In Amerigo, the players are competing to discover and populate the various islands scattered about the board. Points are scored for every settlement tile that a player places, and points are also scored when an island is finally completely settled. The amount of points scored for this depends on whether or not a player has established a trading post on the completed island, how many trading posts they have, and also which game round the island was fully settled in.

There are a lot of other intricacies that I’m not going to touch on here: pirates, commodities, the different phases of a round, etc. Suffice to say, the game is just brilliant and I am a massive fan of the ‘cube tower’ which is used to dictate which actions are available over the course of each round. Stefan Feld is obviously a big fan of it, too, since he reused the idea for his upcoming game Marrakesh.

Keep an eye out for my upcoming reviews of both!

Ease of entry?:
★★★★☆ – The odd bump or two
Would I play it again?:
★★★★★ – Will definitely play it again

Read more articles from David McMillan.

Chocolate Factory – Bob Pazehoski, Jr.

In Chocolate Factory from Matthew Dunstan and Brett Gilbert (The Guild of Merchant Explorers), players build a factory engine to turn cocoa beans into various high-end chocolate goodies to sell in various shops. For the game’s six days, beans enter the factory on one end, moving along on tiles to be transformed by factory parts. As the yummy bits leave the factory, they are sold either to small corner shops or larger department stores. Regardless of any hiccups we had with the rules, the game has a logical flow.

And wow is this one a tactile delight! I love physically pushing the beans into the machine, hitting them with upgrade after upgrade. In terms of gameplay, it’s a slow build engine. I really enjoyed the draft at the beginning of each day for employees and factory upgrades—timing and placement in the factory is crucial. The rest of the day is reaping what you’ve sown, moving chocolate, racking up sales and building influence until the avalanche of Pounds (monetary, that is) at the end. It made me feel like Wonka, without having to worry about teaching obnoxious children much-needed lessons.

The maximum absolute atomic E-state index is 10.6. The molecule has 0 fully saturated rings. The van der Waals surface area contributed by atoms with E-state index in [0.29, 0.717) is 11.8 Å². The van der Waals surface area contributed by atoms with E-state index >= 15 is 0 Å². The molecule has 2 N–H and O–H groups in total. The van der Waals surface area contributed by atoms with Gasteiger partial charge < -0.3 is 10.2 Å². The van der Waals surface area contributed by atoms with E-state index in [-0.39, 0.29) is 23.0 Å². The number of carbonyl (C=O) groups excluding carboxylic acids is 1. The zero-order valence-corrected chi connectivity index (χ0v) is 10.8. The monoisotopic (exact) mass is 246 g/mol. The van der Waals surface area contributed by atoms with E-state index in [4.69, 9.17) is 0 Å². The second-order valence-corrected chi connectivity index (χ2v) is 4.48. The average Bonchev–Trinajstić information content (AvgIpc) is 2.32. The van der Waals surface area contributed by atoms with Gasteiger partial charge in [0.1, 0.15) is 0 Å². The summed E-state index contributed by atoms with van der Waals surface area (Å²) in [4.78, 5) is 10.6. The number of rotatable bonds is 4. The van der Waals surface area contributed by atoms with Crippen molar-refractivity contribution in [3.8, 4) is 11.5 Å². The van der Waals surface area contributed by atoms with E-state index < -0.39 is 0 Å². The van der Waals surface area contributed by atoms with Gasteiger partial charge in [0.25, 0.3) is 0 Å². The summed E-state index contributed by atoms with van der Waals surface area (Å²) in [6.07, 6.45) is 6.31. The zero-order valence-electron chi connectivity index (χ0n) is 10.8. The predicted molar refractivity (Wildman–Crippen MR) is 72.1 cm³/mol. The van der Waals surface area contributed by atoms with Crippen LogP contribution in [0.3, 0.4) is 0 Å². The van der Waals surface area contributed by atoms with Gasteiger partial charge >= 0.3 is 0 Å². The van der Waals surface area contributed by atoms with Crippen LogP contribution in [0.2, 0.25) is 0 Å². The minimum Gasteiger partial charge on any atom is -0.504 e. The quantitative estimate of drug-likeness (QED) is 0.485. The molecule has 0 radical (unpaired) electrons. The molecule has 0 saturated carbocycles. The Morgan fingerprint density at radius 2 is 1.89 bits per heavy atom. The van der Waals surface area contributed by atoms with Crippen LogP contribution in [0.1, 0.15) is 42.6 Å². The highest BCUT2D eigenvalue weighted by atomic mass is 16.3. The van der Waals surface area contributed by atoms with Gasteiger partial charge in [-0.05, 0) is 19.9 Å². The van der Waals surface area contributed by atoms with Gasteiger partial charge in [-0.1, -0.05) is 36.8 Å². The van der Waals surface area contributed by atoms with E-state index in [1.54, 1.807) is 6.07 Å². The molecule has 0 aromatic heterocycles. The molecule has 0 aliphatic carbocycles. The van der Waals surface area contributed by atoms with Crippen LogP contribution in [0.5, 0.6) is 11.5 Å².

Ease of entry?
★★★★☆ – The odd bump or two
Would I play it again?:
★★★★★ – Will definitely play it again

Read more articles from Bob Pazehoski, Jr.

Green Team Wins – Tom Franklin

A party game featuring Question Cards and dry erase pads. Everyone is asked the same question (fill in the blank, either/or, etc.) then writes their answers on their board, hidden from other players. You score points by guessing the answer the majority of the players guess. If you guess right, you score one point and your orange/green tile gets flipped to green. Now, a winning answer will score you two points. Guess wrong and you’re back to orange.

I’m not a big fan of party games, but with the right people, this worked pretty well.

Ease of entry?:
★★★★★ – No sweat
Would I play it again?:
★★★☆☆ – Wouldn’t suggest it, but would happily play it

Read more articles from Tom Franklin.

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About the author

David McMillan

IT support specialist by day, Minecrafter by night; I always find time for board gaming. When it comes to games, I prefer the heavier euro-game fare. Uwe Rosenberg is my personal hero with Stefan Feld coming in as a close second.